Title

Study of dispersal and diversity of eriophyoid mites (Acari: Eriophyoidea)

Semester

Spring

Date of Graduation

2000

Document Type

Dissertation

Degree Type

PhD

College

Davis College of Agriculture, Natural Resources and Design

Department

Environmental Protection

Committee Chair

James W. Amrine, Jr.

Abstract

Eriophyoid mites represent a major, agriculturally important group of mites. The knowledge of dispersal biology and species diversity of eriophyoids is very limited, because their tiny body size makes observation and study difficult.;The current method of using sticky glass slides or plates to sample airborne eriophyoids is inefficient and inappropriate. A new method using water pan traps and vacuum-filtration proved far superior to the previous method.;A three year investigation using the water pan sampling method resulted in a total of 8,131 airborne eriophyoid specimens, 60.6% of which were collected from the roof of a 40m high building. Airborne eriophyoids were collected in each month of the year. While a significant peak period of aerial dispersal for all eriophyoids occurred in June--July, the yearly aerial dispersal profile varied with species and location. Their airborne activities had an evident diurnal pattern with a peak in mid afternoon. Meteorological factors, except for wind, did not seem to have a significant effect on daily airborne catches of eriophyoids in summer.;The airborne collection contained 598 species of eriophyoids in 66 genera, most new to science. Their taxonomic distribution pattern closely matched that of described species. But only about 30 species made up the vast majority of the total specimen abundance of the collection. The species composition of an airborne collection varied with year and location.;A total of 171 arthropods were collected in 249 kg of snow from 10 major snowfalls. The fauna included 89 eriophyoid specimens and 75 mites in other groups, both in diverse taxa. Presence of mites in snow further indicated their great potential for aerial dispersal, and might imply their potential for long distance dispersal.;Only 24 eriophyoid specimens were recovered from about 35,000 insects from Malaise traps, so phoresy occurs to a very limited extent in eriophyoids.;The total of 620 collected airborne and snowborne species greatly increased the size of known faunas for the investigated region (74 species in West Virginia) and the U.S. (653). Still, the accumulation curves of new species vs. collection size indicate that the total diversity of the Eriophyoidea within the study area is higher than obtained.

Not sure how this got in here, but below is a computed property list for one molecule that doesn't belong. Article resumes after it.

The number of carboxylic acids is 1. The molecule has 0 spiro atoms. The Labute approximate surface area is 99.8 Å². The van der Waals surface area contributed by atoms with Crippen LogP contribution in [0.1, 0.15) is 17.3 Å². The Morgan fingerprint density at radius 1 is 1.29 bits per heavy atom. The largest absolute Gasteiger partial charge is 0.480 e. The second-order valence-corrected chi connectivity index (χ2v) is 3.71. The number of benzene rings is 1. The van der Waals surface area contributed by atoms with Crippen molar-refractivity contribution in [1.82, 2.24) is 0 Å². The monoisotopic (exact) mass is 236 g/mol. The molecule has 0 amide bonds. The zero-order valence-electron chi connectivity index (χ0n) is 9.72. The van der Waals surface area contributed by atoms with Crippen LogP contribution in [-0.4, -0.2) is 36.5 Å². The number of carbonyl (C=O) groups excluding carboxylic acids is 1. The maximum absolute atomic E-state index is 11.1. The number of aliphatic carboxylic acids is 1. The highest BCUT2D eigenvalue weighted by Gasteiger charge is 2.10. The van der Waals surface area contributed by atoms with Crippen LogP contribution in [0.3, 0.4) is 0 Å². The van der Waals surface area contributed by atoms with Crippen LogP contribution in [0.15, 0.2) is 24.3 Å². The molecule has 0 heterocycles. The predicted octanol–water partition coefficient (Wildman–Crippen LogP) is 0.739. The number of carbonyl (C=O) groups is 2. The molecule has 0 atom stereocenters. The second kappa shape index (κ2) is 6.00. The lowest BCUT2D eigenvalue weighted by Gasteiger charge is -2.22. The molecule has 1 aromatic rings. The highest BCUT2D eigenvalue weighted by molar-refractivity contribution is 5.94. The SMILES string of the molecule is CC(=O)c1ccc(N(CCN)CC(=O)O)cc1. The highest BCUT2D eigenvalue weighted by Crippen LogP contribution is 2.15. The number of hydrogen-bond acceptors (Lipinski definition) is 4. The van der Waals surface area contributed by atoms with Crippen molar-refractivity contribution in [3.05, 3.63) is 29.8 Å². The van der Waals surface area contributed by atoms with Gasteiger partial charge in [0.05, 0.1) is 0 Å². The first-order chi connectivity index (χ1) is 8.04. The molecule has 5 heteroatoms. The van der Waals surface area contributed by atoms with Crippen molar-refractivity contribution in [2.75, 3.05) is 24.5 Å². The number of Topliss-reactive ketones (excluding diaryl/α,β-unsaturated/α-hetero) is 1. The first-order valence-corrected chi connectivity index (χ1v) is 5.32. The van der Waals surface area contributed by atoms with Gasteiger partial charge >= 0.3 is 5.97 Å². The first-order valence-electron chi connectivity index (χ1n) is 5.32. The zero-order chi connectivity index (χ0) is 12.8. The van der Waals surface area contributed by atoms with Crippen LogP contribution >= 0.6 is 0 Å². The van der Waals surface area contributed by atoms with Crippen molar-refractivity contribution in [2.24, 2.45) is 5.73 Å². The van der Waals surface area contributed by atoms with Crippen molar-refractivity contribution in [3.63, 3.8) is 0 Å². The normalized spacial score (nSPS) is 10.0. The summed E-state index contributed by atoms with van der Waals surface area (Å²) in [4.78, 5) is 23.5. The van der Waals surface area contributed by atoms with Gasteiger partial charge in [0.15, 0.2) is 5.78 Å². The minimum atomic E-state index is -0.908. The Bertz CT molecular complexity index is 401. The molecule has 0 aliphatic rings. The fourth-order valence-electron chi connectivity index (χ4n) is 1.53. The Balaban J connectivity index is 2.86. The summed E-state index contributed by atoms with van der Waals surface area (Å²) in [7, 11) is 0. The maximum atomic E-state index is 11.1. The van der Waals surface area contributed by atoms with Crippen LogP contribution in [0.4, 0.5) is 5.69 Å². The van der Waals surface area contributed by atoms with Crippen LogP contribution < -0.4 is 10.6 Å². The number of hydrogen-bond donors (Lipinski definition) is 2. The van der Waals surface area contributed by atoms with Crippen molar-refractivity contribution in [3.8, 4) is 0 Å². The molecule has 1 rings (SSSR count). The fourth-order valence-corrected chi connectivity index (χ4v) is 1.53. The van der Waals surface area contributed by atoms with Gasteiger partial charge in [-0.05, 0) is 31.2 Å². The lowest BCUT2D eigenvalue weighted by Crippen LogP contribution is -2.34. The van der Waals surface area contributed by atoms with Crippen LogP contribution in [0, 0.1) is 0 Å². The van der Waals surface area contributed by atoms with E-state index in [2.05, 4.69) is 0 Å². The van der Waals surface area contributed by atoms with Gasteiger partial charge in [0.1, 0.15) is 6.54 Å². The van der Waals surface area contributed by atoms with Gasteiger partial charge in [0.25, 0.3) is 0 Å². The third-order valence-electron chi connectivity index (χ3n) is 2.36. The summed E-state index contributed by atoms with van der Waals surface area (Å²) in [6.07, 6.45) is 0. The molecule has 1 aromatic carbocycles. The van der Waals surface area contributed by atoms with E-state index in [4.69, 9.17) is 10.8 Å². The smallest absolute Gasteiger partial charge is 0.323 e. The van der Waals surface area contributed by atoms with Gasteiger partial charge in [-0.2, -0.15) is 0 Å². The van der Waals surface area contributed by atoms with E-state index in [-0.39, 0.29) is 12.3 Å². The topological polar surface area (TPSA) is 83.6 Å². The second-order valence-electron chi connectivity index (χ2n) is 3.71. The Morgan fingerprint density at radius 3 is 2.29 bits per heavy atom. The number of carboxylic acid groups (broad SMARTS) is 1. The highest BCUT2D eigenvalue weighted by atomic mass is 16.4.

This document is currently not available here.

Share

COinS